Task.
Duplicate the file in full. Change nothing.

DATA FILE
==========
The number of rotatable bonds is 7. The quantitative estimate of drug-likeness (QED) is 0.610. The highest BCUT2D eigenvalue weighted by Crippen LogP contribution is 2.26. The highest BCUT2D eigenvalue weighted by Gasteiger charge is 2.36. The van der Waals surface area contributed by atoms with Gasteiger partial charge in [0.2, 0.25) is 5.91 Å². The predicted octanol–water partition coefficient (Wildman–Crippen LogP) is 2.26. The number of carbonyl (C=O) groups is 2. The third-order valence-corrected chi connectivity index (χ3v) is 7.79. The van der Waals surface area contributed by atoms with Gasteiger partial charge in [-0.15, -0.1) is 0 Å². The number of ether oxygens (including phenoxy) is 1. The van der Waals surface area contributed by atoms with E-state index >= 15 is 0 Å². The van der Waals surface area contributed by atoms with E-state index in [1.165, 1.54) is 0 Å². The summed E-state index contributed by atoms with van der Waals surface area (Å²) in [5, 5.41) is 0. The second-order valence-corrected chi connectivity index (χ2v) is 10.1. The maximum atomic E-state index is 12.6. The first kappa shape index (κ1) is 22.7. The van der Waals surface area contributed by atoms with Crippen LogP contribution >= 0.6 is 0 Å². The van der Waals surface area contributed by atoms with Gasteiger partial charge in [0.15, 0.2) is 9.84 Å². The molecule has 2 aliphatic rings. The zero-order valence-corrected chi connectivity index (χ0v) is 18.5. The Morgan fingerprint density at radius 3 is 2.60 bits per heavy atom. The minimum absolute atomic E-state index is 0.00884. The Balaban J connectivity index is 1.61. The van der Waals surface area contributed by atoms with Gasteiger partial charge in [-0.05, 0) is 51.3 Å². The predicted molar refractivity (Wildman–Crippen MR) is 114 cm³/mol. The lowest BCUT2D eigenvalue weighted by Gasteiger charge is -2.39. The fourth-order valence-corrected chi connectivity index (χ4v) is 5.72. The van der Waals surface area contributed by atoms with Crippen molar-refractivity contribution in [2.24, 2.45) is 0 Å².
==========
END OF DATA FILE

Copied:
The number of rotatable bonds is 7. The quantitative estimate of drug-likeness (QED) is 0.610. The highest BCUT2D eigenvalue weighted by Crippen LogP contribution is 2.26. The highest BCUT2D eigenvalue weighted by Gasteiger charge is 2.36. The van der Waals surface area contributed by atoms with Gasteiger partial charge in [0.2, 0.25) is 5.91 Å². The predicted octanol–water partition coefficient (Wildman–Crippen LogP) is 2.26. The number of carbonyl (C=O) groups is 2. The third-order valence-corrected chi connectivity index (χ3v) is 7.79. The van der Waals surface area contributed by atoms with Gasteiger partial charge in [-0.15, -0.1) is 0 Å². The number of ether oxygens (including phenoxy) is 1. The van der Waals surface area contributed by atoms with E-state index >= 15 is 0 Å². The van der Waals surface area contributed by atoms with E-state index in [1.165, 1.54) is 0 Å². The summed E-state index contributed by atoms with van der Waals surface area (Å²) in [5, 5.41) is 0. The second-order valence-corrected chi connectivity index (χ2v) is 10.1. The maximum atomic E-state index is 12.6. The first kappa shape index (κ1) is 22.7. The van der Waals surface area contributed by atoms with Crippen LogP contribution >= 0.6 is 0 Å². The van der Waals surface area contributed by atoms with Gasteiger partial charge in [0.15, 0.2) is 9.84 Å². The molecule has 2 aliphatic rings. The zero-order valence-corrected chi connectivity index (χ0v) is 18.5. The Morgan fingerprint density at radius 3 is 2.60 bits per heavy atom. The minimum absolute atomic E-state index is 0.00884. The Balaban J connectivity index is 1.61. The van der Waals surface area contributed by atoms with Gasteiger partial charge in [-0.05, 0) is 51.3 Å². The predicted molar refractivity (Wildman–Crippen MR) is 114 cm³/mol. The lowest BCUT2D eigenvalue weighted by Gasteiger charge is -2.39. The fourth-order valence-corrected chi connectivity index (χ4v) is 5.72. The van der Waals surface area contributed by atoms with Crippen molar-refractivity contribution in [2.24, 2.45) is 0 Å².